Bin Laden took a fringe interpretation of Islam and used it to eat away at the moral core of a religion that is responsible for some of the world’s most important philosophy, art, theology, and inspiration. This crime must be mourned too. There are billions of Muslims in the world who are kind, righteous, loving people, and whom I would be proud to call neighbor and friend. But Bin Laden betrayed them too with his war mongering and his selfishness. I know he thought he was correct in his theological views, but evidence shows otherwise, and virtually every Islamic scholar in the world agrees. In other words, his life was the tragedy, not his death.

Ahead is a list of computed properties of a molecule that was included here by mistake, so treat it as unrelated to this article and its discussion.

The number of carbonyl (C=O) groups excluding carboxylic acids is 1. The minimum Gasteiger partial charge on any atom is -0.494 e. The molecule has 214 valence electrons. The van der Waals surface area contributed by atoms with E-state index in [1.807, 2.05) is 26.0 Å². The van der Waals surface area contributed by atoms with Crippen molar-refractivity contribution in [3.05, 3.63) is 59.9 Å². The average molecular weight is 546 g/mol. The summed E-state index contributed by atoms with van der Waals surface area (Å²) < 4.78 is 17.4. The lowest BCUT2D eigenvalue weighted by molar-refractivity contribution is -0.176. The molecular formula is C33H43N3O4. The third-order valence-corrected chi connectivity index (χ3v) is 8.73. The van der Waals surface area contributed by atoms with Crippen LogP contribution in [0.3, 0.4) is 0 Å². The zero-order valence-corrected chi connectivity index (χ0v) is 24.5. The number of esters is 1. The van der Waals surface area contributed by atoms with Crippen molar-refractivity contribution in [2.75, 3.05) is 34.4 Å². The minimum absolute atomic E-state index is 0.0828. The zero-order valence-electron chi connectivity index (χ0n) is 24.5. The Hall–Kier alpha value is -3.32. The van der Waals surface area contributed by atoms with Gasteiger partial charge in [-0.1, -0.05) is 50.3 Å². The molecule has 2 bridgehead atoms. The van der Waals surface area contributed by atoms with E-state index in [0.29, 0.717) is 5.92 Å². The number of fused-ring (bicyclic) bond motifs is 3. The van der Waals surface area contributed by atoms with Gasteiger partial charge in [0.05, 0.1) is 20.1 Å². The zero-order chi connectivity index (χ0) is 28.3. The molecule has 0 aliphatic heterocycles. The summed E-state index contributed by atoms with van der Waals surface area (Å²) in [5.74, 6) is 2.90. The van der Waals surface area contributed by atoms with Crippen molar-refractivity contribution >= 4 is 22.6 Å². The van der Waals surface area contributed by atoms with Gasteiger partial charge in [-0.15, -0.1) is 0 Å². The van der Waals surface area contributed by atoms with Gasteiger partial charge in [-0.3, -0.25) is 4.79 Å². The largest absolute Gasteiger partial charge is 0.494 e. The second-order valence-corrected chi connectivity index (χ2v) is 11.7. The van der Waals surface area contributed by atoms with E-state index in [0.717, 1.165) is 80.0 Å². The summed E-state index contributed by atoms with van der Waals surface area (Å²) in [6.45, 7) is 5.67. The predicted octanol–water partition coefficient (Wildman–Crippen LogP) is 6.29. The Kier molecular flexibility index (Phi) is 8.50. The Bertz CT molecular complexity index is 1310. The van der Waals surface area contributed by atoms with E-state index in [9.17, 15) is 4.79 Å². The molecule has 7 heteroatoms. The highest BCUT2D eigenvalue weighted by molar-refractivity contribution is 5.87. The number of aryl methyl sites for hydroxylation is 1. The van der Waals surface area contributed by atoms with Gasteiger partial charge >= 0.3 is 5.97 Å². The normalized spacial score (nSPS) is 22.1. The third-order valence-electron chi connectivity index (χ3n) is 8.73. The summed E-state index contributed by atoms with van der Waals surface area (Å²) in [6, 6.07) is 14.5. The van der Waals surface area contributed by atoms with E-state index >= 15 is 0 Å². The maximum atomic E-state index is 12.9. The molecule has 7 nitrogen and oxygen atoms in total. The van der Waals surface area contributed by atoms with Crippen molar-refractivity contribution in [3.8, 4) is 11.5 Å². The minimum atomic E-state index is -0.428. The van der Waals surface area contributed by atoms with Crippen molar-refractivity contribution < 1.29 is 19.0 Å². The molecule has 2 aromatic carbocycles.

In response, though, my critics will reassert that life is sacred and therefore a good in itself. How he lived his life then, is irrelevant to the value we should place on his very existence. When we have to kill someone, they might continue, we should be humble because death is the one thing that destroys all possibilities. It is a display of power, of cessation, of the animalistic side of humanity that we must conquer. Nothing follows from death, but anything can happen from a life.